About This Course
Being successful as a scientist requires more than acquiring knowledge and developing experimental skills. It also requires: (1) asking a good scientific question, (2) establishing a clear plan of action, and (3) seeking advice along the way. These three topics are the focus of this course “Planning Your Scientific Journey,” which is aimed primarily at life science graduate and undergraduate students, but also useful for postdocs, staff scientists, and others who could benefit from learning or reviewing these topics. (If you are interested in requiring this course for your own trainees, please click here for more information.)
By the end of the course, you will have:
- Criteria to evaluate a research question.
- A plan for how to approach your scientific question and other research goals.
- An agenda for a meeting with your mentor to get feedback on your plan.
Planning Your Scientific Journey is an innovative online course. Engaging videos, along with reflective exercises, offer concrete tools and practical advice to help you navigate the most challenging aspects of developing and planning a research project. Instruction is led by a diverse group of leading scientists, such as Nobel Laureates, accomplished faculty, and junior scientists, who think about different aspects scientific training in deep and meaningful ways.
Whether you have yet to decide on a research question or are well-immersed in a project, this course will help to crystallize your research ideas and goals. So, take charge of your training and enroll in this course now!
If you have any problem starting and using this course, or just want to comment on your experience or offer a suggestion, please email us. And if you're interested, you can read more about the creation of Planning Your Scientific Journey in this blog post on iBiology.
Planning Your Scientific Journey is an on-demand, self-paced course. This means that, as soon as you enroll, all course content is available to you and may be consumed at your own pace. For your reference, it took students 6 weeks to complete the whole course in a hosted, synchronized format. They spent on average 2-3.5 hours on the course per week. This includes time spent watching videos, reading text, doing assessments, and engaging in the forum.
We've interviewed leaders in the scientific community about doing good science, and we present those interviews to you in this course. Speakers include:
- Uri Alon
- Angela DePace
- Tejal Desai
- Cynthia Fuhrmann
- Ryan Hernandez
- Asia Matthew-Onabanjo
- Kassandra Ori-McKenney
- Sabine Petry
- Indira Raman
- Randy Schekman
- Clarissa Scholes
- Ben Vincent
- Keith Yamamoto
Shannon is the Associate Director for Scientific Training and Education at iBiology. She co-produces, along with Alexandra Schnoes, a series of online courses for life scientists about career and professional development. In 2015 and 2016, she organized the iBiology Young Scientist Seminar competition and workshop in collaboration with the Alan Alda Center for Communicating Science.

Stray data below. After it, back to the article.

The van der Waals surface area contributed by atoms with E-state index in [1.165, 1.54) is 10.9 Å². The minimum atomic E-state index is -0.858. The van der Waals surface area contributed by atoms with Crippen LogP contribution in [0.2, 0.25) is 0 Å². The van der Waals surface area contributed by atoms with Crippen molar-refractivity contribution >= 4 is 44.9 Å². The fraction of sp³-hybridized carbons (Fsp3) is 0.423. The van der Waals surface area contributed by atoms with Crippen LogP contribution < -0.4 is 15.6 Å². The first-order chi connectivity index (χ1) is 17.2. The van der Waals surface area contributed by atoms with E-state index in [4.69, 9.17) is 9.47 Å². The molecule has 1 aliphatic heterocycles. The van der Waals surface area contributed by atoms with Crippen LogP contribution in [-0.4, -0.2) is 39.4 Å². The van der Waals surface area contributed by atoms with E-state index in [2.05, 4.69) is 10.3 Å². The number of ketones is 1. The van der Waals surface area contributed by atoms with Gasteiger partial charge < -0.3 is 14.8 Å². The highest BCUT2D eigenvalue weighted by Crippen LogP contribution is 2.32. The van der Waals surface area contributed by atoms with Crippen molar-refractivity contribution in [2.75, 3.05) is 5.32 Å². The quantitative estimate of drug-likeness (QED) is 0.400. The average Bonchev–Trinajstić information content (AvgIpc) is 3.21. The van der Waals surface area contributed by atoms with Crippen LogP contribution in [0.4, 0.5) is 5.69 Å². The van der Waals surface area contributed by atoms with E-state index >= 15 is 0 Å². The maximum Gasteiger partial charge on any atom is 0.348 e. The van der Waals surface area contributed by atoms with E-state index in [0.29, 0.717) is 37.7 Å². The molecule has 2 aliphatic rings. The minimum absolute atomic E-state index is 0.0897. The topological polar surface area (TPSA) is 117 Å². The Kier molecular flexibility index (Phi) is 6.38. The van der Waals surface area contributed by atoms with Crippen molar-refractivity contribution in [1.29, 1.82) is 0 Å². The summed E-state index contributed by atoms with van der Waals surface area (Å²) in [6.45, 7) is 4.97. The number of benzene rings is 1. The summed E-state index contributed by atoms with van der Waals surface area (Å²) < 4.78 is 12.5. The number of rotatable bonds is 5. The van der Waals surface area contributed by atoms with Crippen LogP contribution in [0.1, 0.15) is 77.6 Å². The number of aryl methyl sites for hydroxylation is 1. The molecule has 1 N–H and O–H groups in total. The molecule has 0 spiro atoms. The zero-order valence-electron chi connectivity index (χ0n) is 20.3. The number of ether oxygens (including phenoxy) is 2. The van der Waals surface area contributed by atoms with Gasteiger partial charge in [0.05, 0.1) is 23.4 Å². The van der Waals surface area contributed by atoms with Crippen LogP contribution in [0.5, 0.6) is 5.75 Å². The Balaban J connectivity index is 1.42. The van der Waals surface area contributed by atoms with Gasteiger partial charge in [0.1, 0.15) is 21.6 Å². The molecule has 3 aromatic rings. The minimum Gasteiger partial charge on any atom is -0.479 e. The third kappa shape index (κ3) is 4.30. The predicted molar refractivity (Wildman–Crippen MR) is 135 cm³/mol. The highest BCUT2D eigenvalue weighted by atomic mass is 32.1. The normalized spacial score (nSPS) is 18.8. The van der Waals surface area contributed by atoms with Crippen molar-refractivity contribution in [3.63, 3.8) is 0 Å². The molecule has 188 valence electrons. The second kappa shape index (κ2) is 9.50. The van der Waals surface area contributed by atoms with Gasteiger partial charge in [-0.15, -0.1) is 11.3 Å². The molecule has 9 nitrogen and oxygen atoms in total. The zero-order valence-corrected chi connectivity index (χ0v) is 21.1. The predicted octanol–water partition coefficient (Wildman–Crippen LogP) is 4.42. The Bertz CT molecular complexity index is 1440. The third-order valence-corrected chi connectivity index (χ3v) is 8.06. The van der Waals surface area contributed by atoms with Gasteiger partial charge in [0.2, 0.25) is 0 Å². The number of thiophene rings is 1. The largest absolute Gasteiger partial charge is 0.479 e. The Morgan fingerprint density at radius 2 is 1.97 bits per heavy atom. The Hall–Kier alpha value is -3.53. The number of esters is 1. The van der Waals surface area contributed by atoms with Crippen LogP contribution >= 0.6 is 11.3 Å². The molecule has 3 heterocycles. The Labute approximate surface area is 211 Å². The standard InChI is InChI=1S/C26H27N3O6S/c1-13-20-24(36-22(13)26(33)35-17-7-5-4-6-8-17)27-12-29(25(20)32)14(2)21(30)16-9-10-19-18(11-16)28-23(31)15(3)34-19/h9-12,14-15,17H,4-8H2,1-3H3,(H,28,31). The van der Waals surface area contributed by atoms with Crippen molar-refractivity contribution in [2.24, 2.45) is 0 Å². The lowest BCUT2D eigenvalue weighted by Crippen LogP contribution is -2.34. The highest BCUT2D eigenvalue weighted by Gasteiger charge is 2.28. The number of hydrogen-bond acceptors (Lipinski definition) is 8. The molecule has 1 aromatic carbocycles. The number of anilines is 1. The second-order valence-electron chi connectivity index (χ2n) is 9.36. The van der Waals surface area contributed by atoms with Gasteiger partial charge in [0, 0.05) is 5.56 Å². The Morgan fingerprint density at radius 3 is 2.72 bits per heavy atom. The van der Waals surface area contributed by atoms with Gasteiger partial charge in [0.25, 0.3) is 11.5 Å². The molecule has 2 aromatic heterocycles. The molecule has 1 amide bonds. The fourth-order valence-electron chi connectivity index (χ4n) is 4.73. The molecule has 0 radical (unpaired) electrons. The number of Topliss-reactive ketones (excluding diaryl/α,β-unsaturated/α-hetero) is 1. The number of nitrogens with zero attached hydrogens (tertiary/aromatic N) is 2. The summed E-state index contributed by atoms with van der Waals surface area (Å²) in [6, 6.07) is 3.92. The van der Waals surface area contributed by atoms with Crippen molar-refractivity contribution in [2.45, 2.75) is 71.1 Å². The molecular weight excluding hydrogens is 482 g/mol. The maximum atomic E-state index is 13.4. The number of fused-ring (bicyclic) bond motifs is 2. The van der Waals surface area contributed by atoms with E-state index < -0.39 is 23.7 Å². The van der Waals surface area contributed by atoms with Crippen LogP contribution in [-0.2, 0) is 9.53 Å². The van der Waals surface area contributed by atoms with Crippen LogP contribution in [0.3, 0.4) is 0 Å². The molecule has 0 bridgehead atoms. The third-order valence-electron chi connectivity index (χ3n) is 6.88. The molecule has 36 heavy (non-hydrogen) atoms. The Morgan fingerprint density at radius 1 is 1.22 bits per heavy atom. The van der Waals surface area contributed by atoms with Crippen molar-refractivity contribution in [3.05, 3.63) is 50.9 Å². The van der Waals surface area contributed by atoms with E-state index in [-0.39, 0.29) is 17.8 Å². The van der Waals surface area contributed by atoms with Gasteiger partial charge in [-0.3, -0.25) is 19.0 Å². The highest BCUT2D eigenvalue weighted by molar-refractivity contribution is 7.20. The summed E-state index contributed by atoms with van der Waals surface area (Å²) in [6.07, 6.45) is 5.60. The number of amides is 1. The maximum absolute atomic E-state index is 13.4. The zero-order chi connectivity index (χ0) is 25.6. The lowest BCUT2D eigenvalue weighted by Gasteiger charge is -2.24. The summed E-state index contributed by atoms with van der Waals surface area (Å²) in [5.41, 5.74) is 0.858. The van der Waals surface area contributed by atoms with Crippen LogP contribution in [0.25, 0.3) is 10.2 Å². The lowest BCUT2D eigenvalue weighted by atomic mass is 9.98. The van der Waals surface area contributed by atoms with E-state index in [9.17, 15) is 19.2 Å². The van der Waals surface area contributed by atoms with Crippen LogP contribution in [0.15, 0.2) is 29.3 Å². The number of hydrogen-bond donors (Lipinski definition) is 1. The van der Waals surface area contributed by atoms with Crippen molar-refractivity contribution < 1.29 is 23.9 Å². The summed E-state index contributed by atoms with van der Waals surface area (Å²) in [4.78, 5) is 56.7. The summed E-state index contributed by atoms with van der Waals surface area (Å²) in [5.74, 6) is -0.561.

Alexandra is the Associate Director of Career and Professional Development at iBiology. She co-produces, along with Shannon Behrman, a series of online courses for life scientists about career and professional development. She is passionate about biomedical workforce issues and is a collaborator on several research programs that investigate the efficacy of different career and professional development interventions for scientist trainees.
Noah was traditionally trained in neuroscience but discovered a passion for combining neurological, cognitive psychological, and educational concepts and techniques to create evidence-based teaching techniques at the undergraduate and adult learning levels. Therefore, he has dedicated himself to the development, dissemination, and implementation of evidence-based teaching strategies in the online learning arena.
With a background in both art and science, Nina strives to make science more accessible through storytelling. As a film editor at iBiology, Nina creates a variety of content on science research, culture, and education.
Beth is an independent video editor with a background in film and commercial advertising. Along with Nina, she is excited to contribute her skills as an editor and visual storyteller to the world of science communication.
Chris George is a freelance graphic designer, animator, and illustrator Based in New York City. With a background in filmmaking and post production, Chris works with production companies and creative studios to develop visually striking work with an emphasis on communication and narrative.
Eric Kornblum is the Video Guru for iBiology, and handles videography, video editing, compression, media management, and archive. He was previously the Senior Video Specialist at Electronic Arts, and has over 20 years of experience in the field.
Daniel is an independent software developer, specializing in e-learning and simulation applications. He is helping the iBiology Courses team develop this e-learning site using Open EdX open source software.
Course Advisory Team